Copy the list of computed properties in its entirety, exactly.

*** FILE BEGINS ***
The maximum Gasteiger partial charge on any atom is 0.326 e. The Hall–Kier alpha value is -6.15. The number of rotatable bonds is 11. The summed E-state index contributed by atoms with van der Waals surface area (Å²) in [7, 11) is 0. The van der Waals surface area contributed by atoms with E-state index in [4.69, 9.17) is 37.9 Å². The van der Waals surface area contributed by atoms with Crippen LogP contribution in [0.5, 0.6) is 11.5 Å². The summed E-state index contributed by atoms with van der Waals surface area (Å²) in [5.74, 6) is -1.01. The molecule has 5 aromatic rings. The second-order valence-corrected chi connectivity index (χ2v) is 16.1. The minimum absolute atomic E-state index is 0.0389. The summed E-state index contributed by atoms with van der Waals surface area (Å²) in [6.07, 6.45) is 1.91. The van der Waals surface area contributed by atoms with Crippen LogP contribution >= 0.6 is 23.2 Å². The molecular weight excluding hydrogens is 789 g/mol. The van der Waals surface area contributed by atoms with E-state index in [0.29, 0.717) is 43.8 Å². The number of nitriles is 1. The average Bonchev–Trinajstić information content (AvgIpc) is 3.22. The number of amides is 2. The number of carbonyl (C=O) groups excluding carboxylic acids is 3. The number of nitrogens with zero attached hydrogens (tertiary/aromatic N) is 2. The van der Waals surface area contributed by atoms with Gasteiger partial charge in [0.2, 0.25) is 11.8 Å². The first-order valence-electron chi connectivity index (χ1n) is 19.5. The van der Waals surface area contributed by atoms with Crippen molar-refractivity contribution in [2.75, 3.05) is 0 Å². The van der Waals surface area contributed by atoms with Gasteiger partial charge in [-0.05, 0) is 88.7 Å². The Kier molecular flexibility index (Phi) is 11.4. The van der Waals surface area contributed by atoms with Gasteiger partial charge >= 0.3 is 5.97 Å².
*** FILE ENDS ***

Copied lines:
The maximum Gasteiger partial charge on any atom is 0.326 e. The Hall–Kier alpha value is -6.15. The number of rotatable bonds is 11. The summed E-state index contributed by atoms with van der Waals surface area (Å²) in [7, 11) is 0. The van der Waals surface area contributed by atoms with E-state index in [4.69, 9.17) is 37.9 Å². The van der Waals surface area contributed by atoms with Crippen LogP contribution in [0.5, 0.6) is 11.5 Å². The summed E-state index contributed by atoms with van der Waals surface area (Å²) in [5.74, 6) is -1.01. The molecule has 5 aromatic rings. The second-order valence-corrected chi connectivity index (χ2v) is 16.1. The minimum absolute atomic E-state index is 0.0389. The summed E-state index contributed by atoms with van der Waals surface area (Å²) in [6.07, 6.45) is 1.91. The van der Waals surface area contributed by atoms with Crippen LogP contribution >= 0.6 is 23.2 Å². The molecular weight excluding hydrogens is 789 g/mol. The van der Waals surface area contributed by atoms with E-state index in [0.29, 0.717) is 43.8 Å². The number of nitriles is 1. The average Bonchev–Trinajstić information content (AvgIpc) is 3.22. The number of amides is 2. The number of carbonyl (C=O) groups excluding carboxylic acids is 3. The number of nitrogens with zero attached hydrogens (tertiary/aromatic N) is 2. The van der Waals surface area contributed by atoms with Gasteiger partial charge in [0.2, 0.25) is 11.8 Å². The first-order valence-electron chi connectivity index (χ1n) is 19.5. The van der Waals surface area contributed by atoms with Crippen molar-refractivity contribution in [2.75, 3.05) is 0 Å². The van der Waals surface area contributed by atoms with Gasteiger partial charge in [-0.05, 0) is 88.7 Å². The Kier molecular flexibility index (Phi) is 11.4. The van der Waals surface area contributed by atoms with Gasteiger partial charge >= 0.3 is 5.97 Å².